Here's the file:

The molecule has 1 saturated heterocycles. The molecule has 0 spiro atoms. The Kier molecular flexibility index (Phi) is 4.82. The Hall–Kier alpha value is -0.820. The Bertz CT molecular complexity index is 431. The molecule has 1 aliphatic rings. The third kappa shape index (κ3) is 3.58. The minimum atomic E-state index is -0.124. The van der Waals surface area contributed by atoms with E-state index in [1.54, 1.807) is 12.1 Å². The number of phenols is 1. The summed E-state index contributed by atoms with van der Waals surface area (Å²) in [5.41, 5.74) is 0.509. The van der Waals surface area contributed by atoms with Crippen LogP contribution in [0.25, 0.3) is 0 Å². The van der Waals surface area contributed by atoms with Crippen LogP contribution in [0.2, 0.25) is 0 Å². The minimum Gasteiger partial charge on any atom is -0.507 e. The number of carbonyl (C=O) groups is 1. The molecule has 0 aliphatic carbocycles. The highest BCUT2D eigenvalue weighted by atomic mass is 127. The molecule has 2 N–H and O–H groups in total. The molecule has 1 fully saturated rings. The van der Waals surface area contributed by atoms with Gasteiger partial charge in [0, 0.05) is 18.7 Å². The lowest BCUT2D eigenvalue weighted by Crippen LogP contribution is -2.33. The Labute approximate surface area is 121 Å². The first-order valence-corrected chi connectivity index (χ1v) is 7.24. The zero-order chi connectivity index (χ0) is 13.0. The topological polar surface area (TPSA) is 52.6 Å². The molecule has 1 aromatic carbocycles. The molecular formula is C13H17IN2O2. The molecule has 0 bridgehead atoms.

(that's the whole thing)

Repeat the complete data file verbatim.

The molecule has 1 saturated heterocycles. The molecule has 0 spiro atoms. The Kier molecular flexibility index (Phi) is 4.82. The Hall–Kier alpha value is -0.820. The Bertz CT molecular complexity index is 431. The molecule has 1 aliphatic rings. The third kappa shape index (κ3) is 3.58. The minimum atomic E-state index is -0.124. The van der Waals surface area contributed by atoms with E-state index in [1.54, 1.807) is 12.1 Å². The number of phenols is 1. The summed E-state index contributed by atoms with van der Waals surface area (Å²) in [5.41, 5.74) is 0.509. The van der Waals surface area contributed by atoms with Crippen LogP contribution in [0.25, 0.3) is 0 Å². The van der Waals surface area contributed by atoms with Crippen LogP contribution in [0.2, 0.25) is 0 Å². The minimum Gasteiger partial charge on any atom is -0.507 e. The number of carbonyl (C=O) groups is 1. The molecule has 0 aliphatic carbocycles. The highest BCUT2D eigenvalue weighted by atomic mass is 127. The molecule has 2 N–H and O–H groups in total. The molecule has 1 fully saturated rings. The van der Waals surface area contributed by atoms with Gasteiger partial charge in [0, 0.05) is 18.7 Å². The lowest BCUT2D eigenvalue weighted by Crippen LogP contribution is -2.33. The Labute approximate surface area is 121 Å². The first-order valence-corrected chi connectivity index (χ1v) is 7.24. The zero-order chi connectivity index (χ0) is 13.0. The topological polar surface area (TPSA) is 52.6 Å². The molecule has 1 aromatic carbocycles. The molecular formula is C13H17IN2O2. The molecule has 0 bridgehead atoms.